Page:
The 2023 South Beach Symposium (SBS) included a brand-new hot topic, Applications of Genomics and How It Impacts Patient Care. This session, led by SBS Planning Committee Member, Christopher G. Bunick, MD, PhD, covered a variety of topics related to this approach and what it means for patient care. Dr. Bunick was joined by other experts in the field including Aaron S. Farberg, MD, Jill S. Waibel, MD, Ayman Grada, MD, and William E. Damsky, MD, PhD.
Dr. Bunick started this interesting session with a look at precision medicine, first defining it and then examining the patients’ phenotype and underlying molecular endotype, which he states is essential in precision medicine. Dr. Bunick also briefly looked at the latest technologies available including next-generation sequencing of dermally extracted RNA and the Cytokine RNA in situ Hybridization method.
Dr. Farberg followed on from Dr. Bunick’s talk with a look at new innovations across the spectrum. He reviewed the application of genomics across melanoma and inflammatory diseases referring to several studies. Dr. Farberg reiterated Dr. Bunick’s previous statement, revealing that this approach can help guide clinicians and their patients on which class of drugs they are likely to better respond to.
Dr. Waibel then took to the stage to discuss regenerative cosmetic dermatology and genomics. She spoke about stem cells revealing that currently, the only stem cell products that are approved by the U.S. Food and Drug Administration (FDA) consist of blood-forming stem cells. Mentioning exosomes, a topic discussed in depth at SBS, she also revealed there are currently no FDA-approved exosome products.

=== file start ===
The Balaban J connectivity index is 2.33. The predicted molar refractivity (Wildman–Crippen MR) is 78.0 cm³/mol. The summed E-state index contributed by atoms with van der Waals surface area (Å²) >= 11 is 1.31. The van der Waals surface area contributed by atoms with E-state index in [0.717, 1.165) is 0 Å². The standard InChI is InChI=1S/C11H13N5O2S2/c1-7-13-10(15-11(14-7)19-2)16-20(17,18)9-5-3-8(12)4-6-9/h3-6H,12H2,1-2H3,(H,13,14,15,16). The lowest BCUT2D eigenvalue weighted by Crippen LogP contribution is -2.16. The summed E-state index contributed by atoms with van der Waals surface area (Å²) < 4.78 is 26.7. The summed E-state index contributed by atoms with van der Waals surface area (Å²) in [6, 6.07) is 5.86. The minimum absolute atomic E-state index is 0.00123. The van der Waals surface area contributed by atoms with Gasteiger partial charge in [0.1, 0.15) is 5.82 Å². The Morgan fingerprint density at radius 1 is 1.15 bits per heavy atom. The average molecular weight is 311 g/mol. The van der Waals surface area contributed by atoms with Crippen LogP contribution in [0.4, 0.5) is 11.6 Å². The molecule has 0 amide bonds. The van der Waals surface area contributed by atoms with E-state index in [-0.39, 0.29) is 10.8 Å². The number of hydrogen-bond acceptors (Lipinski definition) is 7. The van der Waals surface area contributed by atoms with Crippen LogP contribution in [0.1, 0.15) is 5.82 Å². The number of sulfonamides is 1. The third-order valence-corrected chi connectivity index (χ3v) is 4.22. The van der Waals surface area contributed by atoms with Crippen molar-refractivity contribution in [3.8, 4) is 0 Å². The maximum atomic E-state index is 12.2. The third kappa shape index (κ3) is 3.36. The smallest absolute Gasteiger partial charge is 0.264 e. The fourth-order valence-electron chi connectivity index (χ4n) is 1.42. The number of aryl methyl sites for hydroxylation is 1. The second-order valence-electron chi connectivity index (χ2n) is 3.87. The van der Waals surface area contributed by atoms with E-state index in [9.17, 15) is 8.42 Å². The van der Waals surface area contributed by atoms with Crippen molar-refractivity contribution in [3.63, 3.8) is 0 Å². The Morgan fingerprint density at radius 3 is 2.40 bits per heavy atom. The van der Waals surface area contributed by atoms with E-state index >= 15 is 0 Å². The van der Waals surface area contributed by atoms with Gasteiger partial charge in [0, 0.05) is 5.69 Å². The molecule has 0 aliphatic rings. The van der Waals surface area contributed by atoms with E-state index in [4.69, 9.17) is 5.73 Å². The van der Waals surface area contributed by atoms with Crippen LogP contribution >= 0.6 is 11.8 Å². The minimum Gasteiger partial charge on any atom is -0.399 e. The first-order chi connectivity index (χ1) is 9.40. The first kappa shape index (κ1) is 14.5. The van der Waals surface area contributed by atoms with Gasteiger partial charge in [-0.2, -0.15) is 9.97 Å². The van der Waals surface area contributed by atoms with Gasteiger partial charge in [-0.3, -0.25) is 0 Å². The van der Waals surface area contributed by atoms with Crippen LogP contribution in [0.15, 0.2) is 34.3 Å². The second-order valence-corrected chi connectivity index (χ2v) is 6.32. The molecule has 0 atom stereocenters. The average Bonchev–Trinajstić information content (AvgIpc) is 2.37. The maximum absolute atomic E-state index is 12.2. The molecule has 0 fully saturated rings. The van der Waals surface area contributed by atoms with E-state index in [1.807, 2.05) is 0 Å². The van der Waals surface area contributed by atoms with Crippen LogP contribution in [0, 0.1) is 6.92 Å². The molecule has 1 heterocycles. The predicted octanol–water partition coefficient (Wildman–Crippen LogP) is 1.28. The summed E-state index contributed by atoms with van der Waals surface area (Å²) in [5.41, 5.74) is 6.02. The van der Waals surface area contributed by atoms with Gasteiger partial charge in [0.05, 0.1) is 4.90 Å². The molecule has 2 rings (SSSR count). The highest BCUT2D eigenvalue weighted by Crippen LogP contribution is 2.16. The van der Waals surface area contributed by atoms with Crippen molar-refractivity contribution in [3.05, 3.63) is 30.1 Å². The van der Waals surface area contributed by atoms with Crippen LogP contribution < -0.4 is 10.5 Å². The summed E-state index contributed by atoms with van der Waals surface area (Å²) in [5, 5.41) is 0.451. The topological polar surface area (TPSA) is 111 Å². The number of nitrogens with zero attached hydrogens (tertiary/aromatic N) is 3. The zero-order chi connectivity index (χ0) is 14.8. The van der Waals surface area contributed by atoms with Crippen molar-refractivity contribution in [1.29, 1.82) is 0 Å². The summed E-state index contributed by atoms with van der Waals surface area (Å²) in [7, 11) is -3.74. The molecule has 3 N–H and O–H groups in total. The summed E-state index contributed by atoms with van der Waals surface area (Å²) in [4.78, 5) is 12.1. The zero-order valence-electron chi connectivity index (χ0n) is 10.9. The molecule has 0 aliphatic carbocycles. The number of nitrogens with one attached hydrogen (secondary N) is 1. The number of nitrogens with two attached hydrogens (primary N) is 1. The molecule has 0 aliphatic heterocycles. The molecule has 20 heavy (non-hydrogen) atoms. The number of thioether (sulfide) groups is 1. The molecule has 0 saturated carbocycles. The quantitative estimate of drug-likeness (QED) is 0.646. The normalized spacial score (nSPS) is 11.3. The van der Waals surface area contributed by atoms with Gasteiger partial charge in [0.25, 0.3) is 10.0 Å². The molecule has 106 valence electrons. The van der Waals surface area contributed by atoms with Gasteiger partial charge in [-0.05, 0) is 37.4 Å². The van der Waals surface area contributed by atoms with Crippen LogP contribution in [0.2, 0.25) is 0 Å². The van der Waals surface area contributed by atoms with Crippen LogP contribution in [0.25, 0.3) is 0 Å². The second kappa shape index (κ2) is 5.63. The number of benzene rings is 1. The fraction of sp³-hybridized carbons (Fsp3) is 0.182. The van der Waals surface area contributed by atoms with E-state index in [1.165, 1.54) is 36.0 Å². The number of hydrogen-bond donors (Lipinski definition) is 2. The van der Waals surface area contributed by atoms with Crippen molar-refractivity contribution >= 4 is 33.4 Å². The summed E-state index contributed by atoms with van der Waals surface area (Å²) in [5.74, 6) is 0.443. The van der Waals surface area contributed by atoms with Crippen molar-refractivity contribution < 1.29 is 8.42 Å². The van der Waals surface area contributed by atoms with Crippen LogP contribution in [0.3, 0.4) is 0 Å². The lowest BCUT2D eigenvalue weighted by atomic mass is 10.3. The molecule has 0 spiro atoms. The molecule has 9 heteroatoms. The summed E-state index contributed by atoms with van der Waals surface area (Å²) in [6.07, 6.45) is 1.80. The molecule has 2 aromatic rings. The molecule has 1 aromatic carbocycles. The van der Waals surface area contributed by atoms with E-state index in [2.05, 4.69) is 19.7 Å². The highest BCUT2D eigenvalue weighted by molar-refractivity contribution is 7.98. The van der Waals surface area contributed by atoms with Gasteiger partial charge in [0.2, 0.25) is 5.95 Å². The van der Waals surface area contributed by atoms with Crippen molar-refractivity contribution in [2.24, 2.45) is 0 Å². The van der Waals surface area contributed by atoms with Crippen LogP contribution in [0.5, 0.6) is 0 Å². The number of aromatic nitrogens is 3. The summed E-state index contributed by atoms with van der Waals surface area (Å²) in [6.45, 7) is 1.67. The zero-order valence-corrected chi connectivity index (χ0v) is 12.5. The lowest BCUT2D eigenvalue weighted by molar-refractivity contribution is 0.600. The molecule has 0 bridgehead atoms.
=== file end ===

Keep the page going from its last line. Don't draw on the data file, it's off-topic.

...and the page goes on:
According to Dr. Waibel, aesthetic medicine is in a bit of a “wild west position” at the moment, with one side fighting to provide patients with revolutionary therapies and the other side who are hurting patients by bypassing regulations. Dr. Waibel also made reference to the work of Vittorio Sebastiano, PhD, specifically his epigenetic reprogramming of aging (ERA), a revolutionary idea of reversing the aging process.
Dr. Grada took over the session with a discussion on biomarkers in wound healing reviewing several relevant studies. In a study conducted on diabetic patients with foot ulcers where researchers studied the wound’s microbiome, it was found that the microbiota community instability was associated with faster wound healing.
According to Dr. Grada, this is interesting to note and an indication that the “dynamic wound microbiome is indicative of clinical outcomes and may be a valuable guide for personalized management and treatment of chronic wounds.”
The closing topic was presented by Dr. Damsky, who covered how to educate your patients about genomics and testing. He mentions that prior to educating patients, you first need to educate yourself. It is essential to also consider not just the benefits, but also the harms of genetic testing, including possible incidental findings, cost, and anxiety for patients. Furthermore, it is important to find time to sit and talk with patients about diagnosis and treatment and the best ways of moving forward.
Dr. Damsky left participants with a final statement, “genomics, genetics, basic scientific investigation holds incredible power in dermatology” which reveals the huge relevance of this area of medicine.